in the French Arthurian romance.
Manuscript image from
Beinecke Rare Book and Manuscript Library
Bottom: Female jousting.
Image at the margin of the manuscript
Queen Mary Psalter (1310-1320).
From the article
Jousting with Distaffs and Other Women Tilting in the Margins
Female sword master Walpurgis (left)
demonstrating sword fighting techniques
The fourteenth century manuscript "I.33'"
Royal Armouries Ms. I.33. Wikipedia
Zweikampf zwischen Mann und Frau an der Matte
(Single combat between a man and a woman on the lawn)
Schilling Spiezer Chronik. 1484/85
Bern, Burgerbibliothek. Swiss Manuscript Collections
Female Knight and Black Horse
From Capodilista Codex, Manuscript Illumination
Biblioteca Civica, Padua
Probably, the oldest testimonies about female sword fighters are legends mentioning Amazons.
Russian author Nikolay Nemytov examined images of the Amazons in battle drawn on Ancient vases representing male warriors attacking female opponents. Looks like in a moment the Amazons will fall down under mortal Greeks’ attacks. This imagination is a spark of the special female sword fighting style, which misleads male attackers. He studied separately three combat episodes which, in his opinion, demonstrate the peculiar women's sword fighting style used by Amazons.
First episode (left vase, upper pair). The woman is stepping back turning her body by the right side to the opponent, threatening from above with the sword leaving her liver vulnerable. The male warrior aims directly there, his sword points from below. He encounters two problems though: it’s more difficult to hit the opponent’s body disposed sideways and besides, in order to strike the receded opponent he should either stretch ahead or strike with a step. The Amazon enticingly exposed herself; he can protect himself from her desperate strike by the shield, but her side is so close and the man makes a direct thrust. Possible Amazon’s actions: she shifts her center of gravity to the leg moved aside. She makes a move toward his shot with the 1800 turn; the right armored arm makes a sliding block against the opponent’s arm. Thus the woman’s chest turns out to be next to the right shoulder of the man and her weapon appears just next to his open belly - his shield is on the left and his right arm with the sword is stretched ahead in a vain attempt to touch the enemy.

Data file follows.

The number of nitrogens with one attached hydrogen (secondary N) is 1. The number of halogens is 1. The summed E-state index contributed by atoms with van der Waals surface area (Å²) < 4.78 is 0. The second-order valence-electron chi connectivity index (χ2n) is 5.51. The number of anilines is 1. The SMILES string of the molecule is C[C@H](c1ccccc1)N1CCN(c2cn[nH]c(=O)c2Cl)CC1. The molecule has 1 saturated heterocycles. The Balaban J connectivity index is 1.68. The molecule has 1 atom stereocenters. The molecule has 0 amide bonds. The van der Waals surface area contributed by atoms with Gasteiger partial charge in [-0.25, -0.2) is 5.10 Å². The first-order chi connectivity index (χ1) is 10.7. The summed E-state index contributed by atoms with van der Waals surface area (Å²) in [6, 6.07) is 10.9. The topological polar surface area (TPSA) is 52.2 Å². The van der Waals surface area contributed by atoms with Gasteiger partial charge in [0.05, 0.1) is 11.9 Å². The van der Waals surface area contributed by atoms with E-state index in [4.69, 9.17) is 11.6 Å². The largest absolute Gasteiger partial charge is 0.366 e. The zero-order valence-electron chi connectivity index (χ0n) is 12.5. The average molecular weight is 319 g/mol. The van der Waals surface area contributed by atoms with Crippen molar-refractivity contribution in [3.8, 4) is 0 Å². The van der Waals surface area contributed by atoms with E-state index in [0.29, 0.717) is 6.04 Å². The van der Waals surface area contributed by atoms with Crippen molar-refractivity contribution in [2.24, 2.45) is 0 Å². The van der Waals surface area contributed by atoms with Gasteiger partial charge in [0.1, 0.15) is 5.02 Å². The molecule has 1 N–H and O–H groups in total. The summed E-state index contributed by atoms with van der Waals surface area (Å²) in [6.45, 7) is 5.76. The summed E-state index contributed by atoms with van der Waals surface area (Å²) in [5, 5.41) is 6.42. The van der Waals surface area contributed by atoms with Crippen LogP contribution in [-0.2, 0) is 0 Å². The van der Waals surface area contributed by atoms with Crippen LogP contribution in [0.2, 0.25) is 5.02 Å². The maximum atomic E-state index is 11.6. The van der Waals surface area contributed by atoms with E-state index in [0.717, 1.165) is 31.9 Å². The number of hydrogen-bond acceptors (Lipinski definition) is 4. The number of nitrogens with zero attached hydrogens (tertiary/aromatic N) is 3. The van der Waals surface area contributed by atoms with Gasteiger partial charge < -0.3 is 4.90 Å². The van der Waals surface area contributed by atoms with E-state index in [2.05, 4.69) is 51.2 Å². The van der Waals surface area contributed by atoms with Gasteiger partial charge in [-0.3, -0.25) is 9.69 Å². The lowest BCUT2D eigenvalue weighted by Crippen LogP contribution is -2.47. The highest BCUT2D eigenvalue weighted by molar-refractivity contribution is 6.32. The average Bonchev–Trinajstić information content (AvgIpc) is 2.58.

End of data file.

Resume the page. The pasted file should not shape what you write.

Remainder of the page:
Second episode (right vase, upper pair). The Amazon’s position seems to be critical but, once again, it’s just at first glance. She disposes in a deep sitting and her opponent attacks her by the spear from above pouncing on her by all his men’s strengths. Indeed, the Amazon is like a string in such a stand. She turns her body around turning her shield toward the spear; she shifts the left leg ahead and at the same time stands up crushing the unprotected enemy’s head and chest by the shield whereas her sword (or the javelin) strikes the Greek’s open belly. The struck down warrior is sliding along the Amazon’s shield by inertia of his own stroke and he is thrown to the left from her. The Amazon might see an alluring temptation to chop off the supporting leg of the Greek by her leg as they do that in karate-do, then the enemy’s body would fall on her. But a hitch happened in a battle may cost the life.
Third episode (left vase, lower pair). The female warrior is also in a deep sitting while the male warrior exposed himself in fever of the battle and might be easily caught. The Amazon is supposed to shift from one leg to another exposing the shield under a stroke and appears on the right from the opponent, just next to his open belly. She also has an option to clip his vein inside of his thigh.
Thus the impression of the overwhelming Greek superiority would turn out to be their crash. It’s important to note that a defending warrior is in such stands during fractions of a second transferring from one combative move to another. So, the artist made the excellent snapshots of these quickly changing poses. The Greek artist killed two birds by one stone: he represented the triumph of his fellow warriors and, at the same time, he truly drew the Amazon’s perfect combat moves. But possibly the artist was a talent slave from a tribe allied to the Amazons and knew what he was drawing?
While Amazons were trained as battle warriors, Roman gladiators and gladiatrices were purely single combatants who had to be perfect in handling swords and other gladiator weapons. Romans who loved brutal spectacles, first realized that the female gender had a great competitive spirit and fury which could make a base for magnificent shows (on their concept). Ancient Romans worshiped gladiator games and considered female gladiators as especially attractive for spectators – women battled even more fiercely than men and died not less courageously than men. They were sufficiently rare that would be advertised up front as something spectacular that you were going to have in the show. Gladiatrices were regarded as absolutely a special treat.